DIY - Engine air box and MAF boot - B6/7 S4 and B7 RS4

Why: Replacing the engine air filter is part of the normally scheduled maintenance. It is normal procedure to remove certain parts to perform other repairs.

Just in case, MAF is a abbreviation for Mass Air Flow.

Recommended Maintenance Interval:
Engine Air Filter: B6/7 S4 - 55K miles at first and then every 60K miles there after.
B7 RS4 - 35K miles at first and then every 40K miles there after.

Parts Required:
Engine air filter - if replacing for maintenance
Screw clamp for MAF boot elbow hose - if needed

These parts break easily while performing these repairs:
MAF boot elbow
Upper coolant line elbow
Suction jet pump

Recommended upgrade/better parts and other modifications:
K&N engine air filter
MAF boot from 034 Motorsport
Brass pluming nipple for the MAF boot - I got mine from Home Depot
Lower engine air box flapper mod

Tools Required:

Philips screwdriver
Flat head screwdriver or a 7 mm socket and ratchet
Side cut pliers/Dykes or a Pick tool


  1. Open the hood
  2. Remove the rear engine cover (the one with the Audi rings on it) and if there is a cover over the top of the engine air box then also remove that too. They both just pull right off.

  1. Remove the two Philips screws that hold the intake air snorkel to the core support. Then remove the intake air snorkel from the top of the engine air box and core support. Watch for the snow filter that is in the end of the intake air snorkel to fall out when you remove the snorkel.

  1. Loosen up the small coolant line from the engine side of the engine air box. Be careful to not pull on the coolant line very hard because the nipple of the plastic elbow of the upper coolant line likes to break off.

Picture of the coolant line elbow for reference:

  1. Disconnect the hose from the front of the engine air box for the secondary air injection. Push the two tabs together and then pull off the engine air box.

  1. I like to disconnect the plastic hose from the rubber fitting on the front of the cowl wall. I do this so that I can get more play to wiggle the suction jet pump and rubber hoses out of the way. Along with I am less likely to break other parts.

  1. Loosen the hose clamp from the small rubber line that goes to the MAF boot elbow. If that line has never come off before then it will have a one time use crimp style clamp that will need to be cut off or loosened with a pick tool and then replaced with a screw type clamp. Then slide the hose off the MAF boot elbow. Next loosen the clamp on the throttle body end of the MAF boot with either a flat head screwdriver or 7 mm socket and ratchet.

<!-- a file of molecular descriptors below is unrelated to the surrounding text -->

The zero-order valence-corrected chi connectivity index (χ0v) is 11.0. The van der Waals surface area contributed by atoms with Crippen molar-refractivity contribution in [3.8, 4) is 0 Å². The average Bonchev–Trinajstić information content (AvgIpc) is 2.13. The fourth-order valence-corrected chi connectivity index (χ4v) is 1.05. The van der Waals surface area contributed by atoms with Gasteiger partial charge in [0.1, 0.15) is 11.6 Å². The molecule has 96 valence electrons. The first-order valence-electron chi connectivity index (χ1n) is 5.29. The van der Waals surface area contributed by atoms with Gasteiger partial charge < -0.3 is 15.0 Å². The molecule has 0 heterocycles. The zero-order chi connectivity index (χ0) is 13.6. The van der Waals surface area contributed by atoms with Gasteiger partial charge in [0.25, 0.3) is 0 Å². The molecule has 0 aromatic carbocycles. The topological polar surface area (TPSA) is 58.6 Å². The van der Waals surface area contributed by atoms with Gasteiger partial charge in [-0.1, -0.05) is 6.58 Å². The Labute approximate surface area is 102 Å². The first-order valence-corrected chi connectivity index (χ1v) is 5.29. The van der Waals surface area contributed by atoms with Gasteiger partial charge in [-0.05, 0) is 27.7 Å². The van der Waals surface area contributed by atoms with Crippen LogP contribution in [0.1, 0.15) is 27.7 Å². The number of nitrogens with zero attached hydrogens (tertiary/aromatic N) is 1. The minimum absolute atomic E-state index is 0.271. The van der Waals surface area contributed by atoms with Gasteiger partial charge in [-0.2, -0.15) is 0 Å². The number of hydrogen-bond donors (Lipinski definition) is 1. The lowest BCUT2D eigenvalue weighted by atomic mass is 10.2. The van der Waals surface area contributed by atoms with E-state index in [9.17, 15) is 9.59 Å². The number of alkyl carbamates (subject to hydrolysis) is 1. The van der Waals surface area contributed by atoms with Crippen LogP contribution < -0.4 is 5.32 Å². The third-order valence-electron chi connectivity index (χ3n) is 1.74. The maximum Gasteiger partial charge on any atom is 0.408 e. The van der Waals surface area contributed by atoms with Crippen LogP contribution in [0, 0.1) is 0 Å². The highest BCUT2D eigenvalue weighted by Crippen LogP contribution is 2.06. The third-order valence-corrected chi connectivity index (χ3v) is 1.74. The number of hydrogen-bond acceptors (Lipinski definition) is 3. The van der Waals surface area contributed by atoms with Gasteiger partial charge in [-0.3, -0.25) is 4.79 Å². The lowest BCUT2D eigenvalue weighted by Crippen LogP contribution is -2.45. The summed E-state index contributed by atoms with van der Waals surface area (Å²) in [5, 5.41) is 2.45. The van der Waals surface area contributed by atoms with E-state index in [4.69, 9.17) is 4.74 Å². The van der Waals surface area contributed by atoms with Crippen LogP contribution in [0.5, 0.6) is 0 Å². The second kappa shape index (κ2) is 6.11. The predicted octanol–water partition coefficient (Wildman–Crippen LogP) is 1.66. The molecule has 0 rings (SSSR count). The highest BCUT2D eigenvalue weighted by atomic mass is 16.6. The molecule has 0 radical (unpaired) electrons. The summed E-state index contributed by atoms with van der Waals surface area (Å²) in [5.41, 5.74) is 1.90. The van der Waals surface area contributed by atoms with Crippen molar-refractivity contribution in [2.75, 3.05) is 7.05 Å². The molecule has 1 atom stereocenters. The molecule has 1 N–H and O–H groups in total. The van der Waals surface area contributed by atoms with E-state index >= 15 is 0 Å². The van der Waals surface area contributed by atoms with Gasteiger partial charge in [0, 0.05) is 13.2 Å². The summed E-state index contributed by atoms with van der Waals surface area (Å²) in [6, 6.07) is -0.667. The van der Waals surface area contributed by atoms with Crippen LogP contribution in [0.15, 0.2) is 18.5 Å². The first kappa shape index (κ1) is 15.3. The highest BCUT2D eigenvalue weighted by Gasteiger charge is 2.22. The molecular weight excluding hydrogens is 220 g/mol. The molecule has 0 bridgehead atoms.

7a. Here is a picture of the brass MAF boot elbow that I have installed on my car so that I never have to worry about breaking that stupid plastic one.

  1. Loosen the hose clamp on the MAF/engine air box side of the MAF boot and then remove the MAF boot.

  1. Disconnect the electrical connector of the MAF sensor. It can be hard to get this connector off since it is difficult to see the tab. Here is the back side of the connector pictured for reference.

  1. This is not pictured but pop the plastic retainer off the top of the engine air box for the fuel line.
  2. Unscrew the two Philips screws that hold the top of the engine air box to the bottom.

  1. Remove the top of the engine air box. It pulls forward to clear the two Philips screws from the bottom of the engine air box, then move the fuel line out of the way, then pull the top of the engine air box out of the engine compartment.

  2. Once the top of the engine air box is out of the way then the engine air filter pulls right out. The engine air filter pictured below is the K&N air filter.

  1. If it is needed the bottom of the engine air box can be removed to make more access for other repairs. The late 2004 and newer S4s have a vacuum line that goes to the back and bottom of the lower engine air box for a flap that opens up another inlet for the engine to suck in air from. That vacuum line needs to be disconnected and it is easiest to do it from the plastic fitting right below the EVAP purge valve. There is an expanding pin on the left side of lower engine air box that holds it to the body of the car. Pop that plastic pin out, free up the wiring harness from the top of the lower engine air box, and pull the lower engine air box up and out of the engine compartment.

  2. A lot of people modify their lower engine air boxes to remove the flap or keep it always open to allow air to come in all the time. Here is a picture for reference.

  1. Then put everything back in hand tight.

The first and last three pictures where taken from a quick few google images.

Update: Added picture of brass MAF boot elbow for reference.

Why does everyone have to use photobucket to view pictures? Not all of us have $400 a year to view it.

You have that backwards, the person who uploaded them would have to pay for you to see them. It’s definitely frustrating for the reader, but I’m pretty sure there are few, if any, people that are enthusiastic about going back to every post they’ve ever made in the past and reuploading every image so we can see them.